||The Equity in Prescription Insurance and
Contraceptive Coverage Act|
More than half of all pregnancies in the United States are unintended, and
half of all unintended pregnancies end in abortion. Contraceptives have a proven
track record of enhancing the health of women and children, preventing
unintended pregnancy, and reducing the need for abortion. However, although
contraception is basic health care for women, far too many insurance policies
exclude this vital coverage.
In fact, while most employment-related insurance policies in the United
States cover prescription drugs in general, the vast majority do not include
equitable coverage for prescription contraceptive drugs and devices.
Similarly, while most policies cover outpatient medical services in general,
they often exclude outpatient contraceptive services from that coverage.
This failure is costly, both for insurers who may have to pay for either
maternity care or abortion, as well as the families whose physical and financial
well-being is threatened by unintended pregnancy and lack of access to equitable
coverage for contraceptives.
Senator Olympia Snowe (R-ME) and Representative James Greenwood (R-PA) are
sponsoring The Equity in Prescription Insurance and Contraceptive Coverage Act,
to provide equity in insurance coverage for contraception. The bill simply seeks
to establish parity for contraceptive prescriptions and related medical services
within the context of coverage already guaranteed by each insurance plan.
Under this legislation, plans already covering prescription drugs and devices
would include equal coverage for prescription contraceptive drugs and devices.
Also, plans that include coverage for outpatient medical services would include
outpatient contraceptive services in that coverage. The bill defines
contraceptive services as "consultations, examinations, procedures, and medical
services, provided on an outpatient basis and related to the use of
contraceptive methods (including natural family planning) to prevent an
While plans routinely cover other prescriptions and outpatient
medical services, contraceptive coverage is meager or nonexistent in many
- Half of indemnity plans and Preferred Provider Organizations (PPOs), 20
percent of Point of Service (POS) networks, and seven percent of Health
Maintenance Organizations (HMOs) cover no reversible contraception.
- Even plans that do provide some coverage typically do not cover all
of the five most commonly used reversible contraceptive methods (oral
contraceptives, the IUD, diaphragm, NorplantÒ and Depo ProveraÒ ). Less than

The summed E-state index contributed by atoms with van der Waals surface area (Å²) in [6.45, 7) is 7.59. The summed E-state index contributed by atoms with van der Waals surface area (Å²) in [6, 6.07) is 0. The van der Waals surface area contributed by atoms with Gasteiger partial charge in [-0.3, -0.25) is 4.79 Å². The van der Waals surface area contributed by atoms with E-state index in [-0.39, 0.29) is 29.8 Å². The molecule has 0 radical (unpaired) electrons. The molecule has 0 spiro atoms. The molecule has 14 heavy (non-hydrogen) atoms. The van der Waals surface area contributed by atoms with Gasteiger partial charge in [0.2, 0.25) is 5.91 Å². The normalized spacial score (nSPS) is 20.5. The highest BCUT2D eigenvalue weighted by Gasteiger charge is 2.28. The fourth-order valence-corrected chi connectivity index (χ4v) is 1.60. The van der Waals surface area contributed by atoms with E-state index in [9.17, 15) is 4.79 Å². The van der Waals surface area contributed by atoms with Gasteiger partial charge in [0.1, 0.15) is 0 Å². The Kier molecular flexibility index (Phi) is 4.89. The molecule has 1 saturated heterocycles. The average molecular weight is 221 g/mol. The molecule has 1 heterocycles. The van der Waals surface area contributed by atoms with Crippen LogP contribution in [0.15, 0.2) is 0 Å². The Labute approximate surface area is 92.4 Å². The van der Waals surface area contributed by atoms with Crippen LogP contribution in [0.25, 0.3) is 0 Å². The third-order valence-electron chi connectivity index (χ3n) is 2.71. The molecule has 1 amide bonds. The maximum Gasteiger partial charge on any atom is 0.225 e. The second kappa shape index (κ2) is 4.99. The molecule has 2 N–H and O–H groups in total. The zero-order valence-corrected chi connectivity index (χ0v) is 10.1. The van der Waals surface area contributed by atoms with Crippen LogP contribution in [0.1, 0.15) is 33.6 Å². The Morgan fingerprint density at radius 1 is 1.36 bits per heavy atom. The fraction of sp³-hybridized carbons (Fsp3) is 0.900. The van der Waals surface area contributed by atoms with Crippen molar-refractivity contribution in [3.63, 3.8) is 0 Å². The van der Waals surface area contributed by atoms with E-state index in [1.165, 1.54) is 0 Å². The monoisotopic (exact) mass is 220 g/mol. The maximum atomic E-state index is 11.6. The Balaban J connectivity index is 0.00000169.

20 percent of traditional indemnity plans and PPOs and less than 40 percent of
POS networks or HMOs routinely allow women to choose among these five
- Coverage of prescription drugs in general usually does not even include
coverage for oral contraceptives, the most commonly used reversible
contraceptive method in the United States. Although 97 percent of typical
indemnity policies cover prescription drugs in general, only 33 percent
include oral contraceptives in that coverage. This leaves two-thirds of
typical indemnity plans covering "prescription drugs" but not the prescription
so many women need access to – oral contraceptives.
Contraception is basic health care for women and a critical contributor to
improved maternal and child health.
- Ready access to contraceptive services increases the likelihood that the
estimated 12 million Americans contracting sexually transmitted infections
each year will be diagnosed and treated.
- As they help women avoid unplanned pregnancies, contraceptive services
help make "planned pregnancies" possible. A study of 45,000 women suggests
that women who used family planning services in the two years before
conception were more likely to receive early and adequate prenatal care.
- The National Commission to Prevent Infant Mortality estimated that 10
percent of infant deaths could be prevented if all pregnancies were planned;
in 1989 alone, 4,000 infant lives could have been saved.
Insurers have relied on women and their families paying out of pocket for
contraceptive services and supplies, forcing financial decisions that may result
in the use of less effective or less medically appropriate contraceptive
- Women of reproductive age currently spend 68 percent more in out-of-pocket
health care costs than men. Much of the gender gap in expenses is due to
reproductive health-related supplies and services.
- The more effective forms of contraception are generally also the most
expensive, often costing hundreds of dollars at the outset of patient use.
Women and their families who must pay out of pocket may well opt for less
expensive and sometimes less effective methods, thus increasing the number of
- Cost analyses for similar bills at the state level have shown that if
health insurance policies were to include coverage for these contraceptive
supplies, annual cost increases would be minimal, only $16.00 per enrollee.
The correlation is clear. Contraception prevents unintended pregnancy and
reduces the need for abortion.
- In any single year, 85 of 100 sexually active women not using a
contraceptive method become pregnant. In contrast, of 100 oral contraceptive
users, only between three and six percent become pregnant in a year.
- Because the likelihood of pregnancy is so great if contraception is not
used, the 10 percent of American women at risk of unintended pregnancy who do
not use contraception account for 53 percent of all unintended pregnancies.
- Reducing unintended pregnancy is key to reducing the number of abortions;
almost half of unintended pregnancies end in abortion.
Prepared with the assistance of The Allen
Guttmacher Institute 4/97.)
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